JOURNAL ARTICLE
REVIEW

Early palliative care for patients with advanced cancer: how to make it work?

Jan Gaertner, Vera Weingärtner, Jürgen Wolf, Raymon Voltz
Current Opinion in Oncology 2013, 25 (4): 342-52
23736875

PURPOSE OF REVIEW: As the benefit of early palliative care for the quality of life of patients with advanced cancer is currently receiving widespread recognition, cancer specialists increasingly inquire about the practical implications of this concept. This publication presents the available information about how to provide early palliative care for patients with advanced cancer.

RECENT FINDINGS: Oncologists and other cancer specialists provide general palliative care from the time of diagnosis of incurable cancer together with the patients' family doctors. This includes basic assessment of symptoms and distress, their initial management as well as sensitive communication with the patient, including advance care planning and end-of-life issues and hope. The additional integration of a specialized palliative care team early in the care trajectory has been found to be beneficial for quality of life and survival. This concept is known as 'early palliative care' or 'early integration' and has become recommended by institutions such as the American Society of Clinical Oncology.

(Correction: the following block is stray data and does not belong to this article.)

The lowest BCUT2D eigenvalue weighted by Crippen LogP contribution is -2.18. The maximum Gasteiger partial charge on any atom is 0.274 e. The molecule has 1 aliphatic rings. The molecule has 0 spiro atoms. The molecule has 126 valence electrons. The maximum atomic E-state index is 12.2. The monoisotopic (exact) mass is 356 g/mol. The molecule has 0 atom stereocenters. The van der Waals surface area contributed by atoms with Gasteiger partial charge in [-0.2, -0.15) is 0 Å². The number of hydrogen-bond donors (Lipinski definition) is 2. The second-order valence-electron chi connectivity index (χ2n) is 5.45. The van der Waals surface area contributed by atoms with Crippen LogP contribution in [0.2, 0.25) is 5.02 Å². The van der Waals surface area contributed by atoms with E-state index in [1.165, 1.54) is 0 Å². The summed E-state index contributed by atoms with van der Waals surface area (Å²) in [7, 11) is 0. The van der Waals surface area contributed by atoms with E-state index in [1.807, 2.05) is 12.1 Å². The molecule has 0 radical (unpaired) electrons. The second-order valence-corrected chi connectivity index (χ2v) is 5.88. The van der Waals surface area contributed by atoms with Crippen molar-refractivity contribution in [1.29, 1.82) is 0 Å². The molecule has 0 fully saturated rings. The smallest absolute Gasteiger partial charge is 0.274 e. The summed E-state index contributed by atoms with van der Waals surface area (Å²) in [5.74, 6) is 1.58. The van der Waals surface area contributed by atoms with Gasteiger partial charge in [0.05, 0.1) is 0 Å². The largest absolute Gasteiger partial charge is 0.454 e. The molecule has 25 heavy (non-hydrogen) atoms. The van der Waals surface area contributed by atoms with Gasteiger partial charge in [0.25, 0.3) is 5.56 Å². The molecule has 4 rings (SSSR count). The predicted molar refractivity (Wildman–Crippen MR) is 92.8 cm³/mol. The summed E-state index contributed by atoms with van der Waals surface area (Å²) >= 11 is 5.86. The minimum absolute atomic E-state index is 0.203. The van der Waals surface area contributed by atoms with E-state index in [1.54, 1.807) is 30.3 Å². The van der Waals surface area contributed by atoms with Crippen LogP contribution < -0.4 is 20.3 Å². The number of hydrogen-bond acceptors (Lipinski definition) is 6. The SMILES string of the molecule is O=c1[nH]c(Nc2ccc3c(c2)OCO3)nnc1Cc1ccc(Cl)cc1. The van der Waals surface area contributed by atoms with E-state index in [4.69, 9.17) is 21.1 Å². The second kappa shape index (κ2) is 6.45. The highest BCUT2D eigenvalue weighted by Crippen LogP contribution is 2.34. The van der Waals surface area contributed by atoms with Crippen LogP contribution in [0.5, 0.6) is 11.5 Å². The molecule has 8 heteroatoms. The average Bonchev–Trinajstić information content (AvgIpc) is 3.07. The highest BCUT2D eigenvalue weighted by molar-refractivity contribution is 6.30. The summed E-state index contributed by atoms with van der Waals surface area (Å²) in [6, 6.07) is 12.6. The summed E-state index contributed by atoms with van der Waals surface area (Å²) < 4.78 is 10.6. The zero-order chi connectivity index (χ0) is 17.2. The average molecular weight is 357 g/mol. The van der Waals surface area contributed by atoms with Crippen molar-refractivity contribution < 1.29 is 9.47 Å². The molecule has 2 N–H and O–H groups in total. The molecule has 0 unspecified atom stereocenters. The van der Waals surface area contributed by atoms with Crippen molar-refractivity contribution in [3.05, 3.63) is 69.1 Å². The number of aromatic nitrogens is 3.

SUMMARY: Palliative care is warranted from the time of diagnosis of incurable cancer. From this early stage, palliative care consists of general palliative care provided by cancer specialists and family doctors and additional support of a specialized palliative care program. Guidance from different guidelines is presented alongside practical recommendations derived from our experience with an early palliative care program for comprehensive cancer care over the last 7 years.

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